Virginia Mayo/AP
NATO Secretary General Jens Stoltenberg speaks during a media conference at NATO headquarters in Brussels on Tuesday.

NATO says it's ready to defend Turkey amid 'troubling escalation' in Syria

Russia's military intervention in Syria has jolted NATO and provoked frustration in Washington. On Wednesday, Russia launched cruise missiles from warships in the Caspian Sea. 

NATO's chief today described a “troubling escalation” of fighting in Syria a week after Russia entered the four-year civil war. But he said that NATO is “ready and able” to send forces to defend member Turkey, should the now-intensified conflict spill across its border.

Secretary General Jens Stoltenberg said NATO had increased “our capacity, our ability, our preparedness to deploy forces … including in Turkey." Last weekend, two Russian jets violated Turkish air space, which Russia said was a mistake and Turkey called a provocation.

Mr. Stoltenberg added that a political solution was needed in Syria, according to Reuters.

His statement came a day after Russian naval vessels in the Caspian Sea fired 26 cruise missiles over Iran and Iraq and into Syria. The move was the latest in a week of airstrikes against Syrian insurgents. The Kremlin has also said that Russian “volunteers” may fight in Syria.

The cruise missiles launched Wednesday are intended to show Russia’s “commitment” to the regime of Syrian President Bashar al-Assad, The New York Times reports, citing an official in the pro-Assad alliance. This alliance – comprising Russia, Syria, Iran, and Hezbollah – is determined to secure the Syrian coastal region of Latakia, a stronghold of Mr. Assad.

Russian President Vladimir Putin last week told the UN General Assembly that Russia would intervene in Syria to punish the so-called Islamic State, which has flourished in the chaos of a civil war that has raged since 2011 and forced millions of Syrians to flee their home. Hundreds of thousands have sought sanctuary in Europe.

For a brief moment, it appeared that US and Russian forces might quickly start to cooperate. But those hopes have been dashed. A US State Department spokesperson Wednesday said that 90 percent of Russian air strikes have targeted Syrian rebels opposed to Assad.

US Defense Secretary Ashton Carter in Rome yesterday called Russia’s approach to Syria “tragically flawed” and took pains to say that US forces would not cooperate with Russian forces as long as Moscow hits targets other than IS. 

“They continue to hit targets that are not ISIL," Carter said, using an acronym for Islamic State. "We believe that is a fundamental mistake," according to the Associated Press.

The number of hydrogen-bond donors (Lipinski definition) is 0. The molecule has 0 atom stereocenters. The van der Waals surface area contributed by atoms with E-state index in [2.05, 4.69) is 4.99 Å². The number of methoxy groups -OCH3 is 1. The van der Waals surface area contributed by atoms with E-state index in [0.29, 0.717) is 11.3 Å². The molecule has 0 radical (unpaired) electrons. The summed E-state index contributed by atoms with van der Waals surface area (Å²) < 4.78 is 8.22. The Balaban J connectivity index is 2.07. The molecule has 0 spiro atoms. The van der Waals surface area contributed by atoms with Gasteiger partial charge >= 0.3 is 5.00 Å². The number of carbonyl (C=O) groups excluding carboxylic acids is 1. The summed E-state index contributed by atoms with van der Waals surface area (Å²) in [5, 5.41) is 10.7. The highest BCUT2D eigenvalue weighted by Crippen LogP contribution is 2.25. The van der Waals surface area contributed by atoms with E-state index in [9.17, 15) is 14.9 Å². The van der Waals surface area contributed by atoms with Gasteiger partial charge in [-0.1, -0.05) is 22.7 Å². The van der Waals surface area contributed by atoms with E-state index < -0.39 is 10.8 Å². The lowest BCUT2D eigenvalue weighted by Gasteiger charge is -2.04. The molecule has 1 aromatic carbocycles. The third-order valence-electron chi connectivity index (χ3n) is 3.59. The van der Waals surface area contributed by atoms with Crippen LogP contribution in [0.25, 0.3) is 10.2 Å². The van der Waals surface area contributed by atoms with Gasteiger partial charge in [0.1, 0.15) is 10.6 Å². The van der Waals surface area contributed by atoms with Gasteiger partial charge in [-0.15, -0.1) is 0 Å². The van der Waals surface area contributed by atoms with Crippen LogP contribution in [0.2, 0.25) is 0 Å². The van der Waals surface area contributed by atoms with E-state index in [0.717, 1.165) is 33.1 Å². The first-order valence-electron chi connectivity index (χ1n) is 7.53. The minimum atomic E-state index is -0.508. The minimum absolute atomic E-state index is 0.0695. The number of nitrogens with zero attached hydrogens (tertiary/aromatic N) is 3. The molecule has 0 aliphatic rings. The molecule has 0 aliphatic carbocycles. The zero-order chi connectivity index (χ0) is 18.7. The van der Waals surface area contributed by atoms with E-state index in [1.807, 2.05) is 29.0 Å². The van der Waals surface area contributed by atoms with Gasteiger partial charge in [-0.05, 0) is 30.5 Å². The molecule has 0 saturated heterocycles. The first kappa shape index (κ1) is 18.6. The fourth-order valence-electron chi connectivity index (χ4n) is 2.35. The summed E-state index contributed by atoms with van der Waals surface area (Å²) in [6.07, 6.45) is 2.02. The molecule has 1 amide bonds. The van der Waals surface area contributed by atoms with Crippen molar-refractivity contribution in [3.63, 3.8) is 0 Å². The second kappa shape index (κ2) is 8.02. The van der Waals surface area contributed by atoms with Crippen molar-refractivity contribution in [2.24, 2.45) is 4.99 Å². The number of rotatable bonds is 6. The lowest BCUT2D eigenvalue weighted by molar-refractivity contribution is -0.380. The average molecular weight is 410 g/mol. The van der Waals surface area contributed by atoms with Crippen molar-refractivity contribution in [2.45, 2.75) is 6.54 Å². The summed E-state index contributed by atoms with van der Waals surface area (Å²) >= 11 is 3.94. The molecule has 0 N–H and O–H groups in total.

Mr. Carter's statements were seen as an important reassurance to Arab nations who oppose Putin's military intervention in Syria.

So far, according to Politico, President Barack Obama has resisted pressure to react to Russia's actions. “Obama remains determined to avoid a direct conflict or a proxy fight with Moscow, especially when he believes Putin is making a strategic blunder,” Politico notes. 

Yet the president has been under pressure from a variety of actors Politico reports: 

They include a call from Jimmy Carter’s former national security adviser to “disarm” Russian assets in Syria if Putin doesn’t change his behavior, Republican Sen. Marco Rubio’s insistence that conflict with Russia is a risk worth taking in the name of asserting America’s goals in Syria, and talk of new sanctions on Moscow.

The Washington Post today reports that Russian airstrikes are directly supporting a Syrian Army offensive in the al-Ghab plain in western Syria, according to pro-government media in Damascus:

The incursions into al-Ghab come the day after the Syrian government backed by Russian air power opened a much wider ground offensive against Syrian rebels in Hama and Idlib provinces — the government’s first major ground offensive since Moscow began its intervention in the conflict Sept. 30. The Free Syrian Army posted a number of videos showing rebels striking Syrian regime tanks with U.S.-made anti-tank missiles. 

The Times story today, citing the pro-Assad alliance official, suggested that Putin's plan in Syria is to first secure the regime of Assad, then hit IS: 

Russia has focused its earliest operations on the insurgent coalition known as the Army of Conquest, or Jaish al-Fatah, rather than on the Islamic State ... because it is the Army of Conquest’s positions that most urgently threaten the crucial government-held coastal province of Latakia, while Islamic State forces are farther to the east and can later be isolated and hit. Latakia is Mr. Assad’s family’s ancestral home and the heartland of his fellow Alawites, who provide a critical bloc of support.

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